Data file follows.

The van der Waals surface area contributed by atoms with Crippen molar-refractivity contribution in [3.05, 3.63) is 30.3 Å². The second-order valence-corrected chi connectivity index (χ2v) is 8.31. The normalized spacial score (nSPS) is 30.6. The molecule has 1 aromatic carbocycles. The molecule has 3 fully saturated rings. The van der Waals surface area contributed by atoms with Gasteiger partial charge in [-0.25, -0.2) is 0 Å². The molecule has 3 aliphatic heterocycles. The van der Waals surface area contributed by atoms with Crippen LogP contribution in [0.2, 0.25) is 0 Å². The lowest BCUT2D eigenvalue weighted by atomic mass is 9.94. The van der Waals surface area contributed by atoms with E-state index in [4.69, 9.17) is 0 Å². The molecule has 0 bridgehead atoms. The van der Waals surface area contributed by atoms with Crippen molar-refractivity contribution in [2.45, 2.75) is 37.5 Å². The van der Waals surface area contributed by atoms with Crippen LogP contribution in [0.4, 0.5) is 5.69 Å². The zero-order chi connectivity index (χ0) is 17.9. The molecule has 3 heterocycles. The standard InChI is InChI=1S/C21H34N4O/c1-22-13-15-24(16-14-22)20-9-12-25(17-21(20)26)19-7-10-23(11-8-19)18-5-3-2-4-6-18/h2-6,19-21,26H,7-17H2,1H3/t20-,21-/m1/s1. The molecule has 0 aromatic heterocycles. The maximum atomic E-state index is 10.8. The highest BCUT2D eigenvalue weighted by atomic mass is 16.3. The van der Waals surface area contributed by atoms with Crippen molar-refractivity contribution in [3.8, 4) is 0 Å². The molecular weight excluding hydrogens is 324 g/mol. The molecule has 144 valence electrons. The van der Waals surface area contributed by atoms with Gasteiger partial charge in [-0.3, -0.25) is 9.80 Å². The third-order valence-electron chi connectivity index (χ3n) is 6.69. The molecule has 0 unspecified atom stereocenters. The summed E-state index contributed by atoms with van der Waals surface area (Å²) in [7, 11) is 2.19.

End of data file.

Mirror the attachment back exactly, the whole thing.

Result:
The van der Waals surface area contributed by atoms with Crippen molar-refractivity contribution in [3.05, 3.63) is 30.3 Å². The second-order valence-corrected chi connectivity index (χ2v) is 8.31. The normalized spacial score (nSPS) is 30.6. The molecule has 1 aromatic carbocycles. The molecule has 3 fully saturated rings. The van der Waals surface area contributed by atoms with Gasteiger partial charge in [-0.25, -0.2) is 0 Å². The molecule has 3 aliphatic heterocycles. The van der Waals surface area contributed by atoms with Crippen LogP contribution in [0.2, 0.25) is 0 Å². The lowest BCUT2D eigenvalue weighted by atomic mass is 9.94. The van der Waals surface area contributed by atoms with E-state index in [4.69, 9.17) is 0 Å². The molecule has 0 bridgehead atoms. The van der Waals surface area contributed by atoms with Crippen molar-refractivity contribution in [2.45, 2.75) is 37.5 Å². The van der Waals surface area contributed by atoms with Crippen LogP contribution in [0.4, 0.5) is 5.69 Å². The zero-order chi connectivity index (χ0) is 17.9. The molecule has 3 heterocycles. The standard InChI is InChI=1S/C21H34N4O/c1-22-13-15-24(16-14-22)20-9-12-25(17-21(20)26)19-7-10-23(11-8-19)18-5-3-2-4-6-18/h2-6,19-21,26H,7-17H2,1H3/t20-,21-/m1/s1. The molecule has 0 aromatic heterocycles. The maximum atomic E-state index is 10.8. The highest BCUT2D eigenvalue weighted by atomic mass is 16.3. The van der Waals surface area contributed by atoms with Crippen molar-refractivity contribution in [3.8, 4) is 0 Å². The molecular weight excluding hydrogens is 324 g/mol. The molecule has 144 valence electrons. The van der Waals surface area contributed by atoms with Gasteiger partial charge in [-0.3, -0.25) is 9.80 Å². The third-order valence-electron chi connectivity index (χ3n) is 6.69. The molecule has 0 unspecified atom stereocenters. The summed E-state index contributed by atoms with van der Waals surface area (Å²) in [7, 11) is 2.19.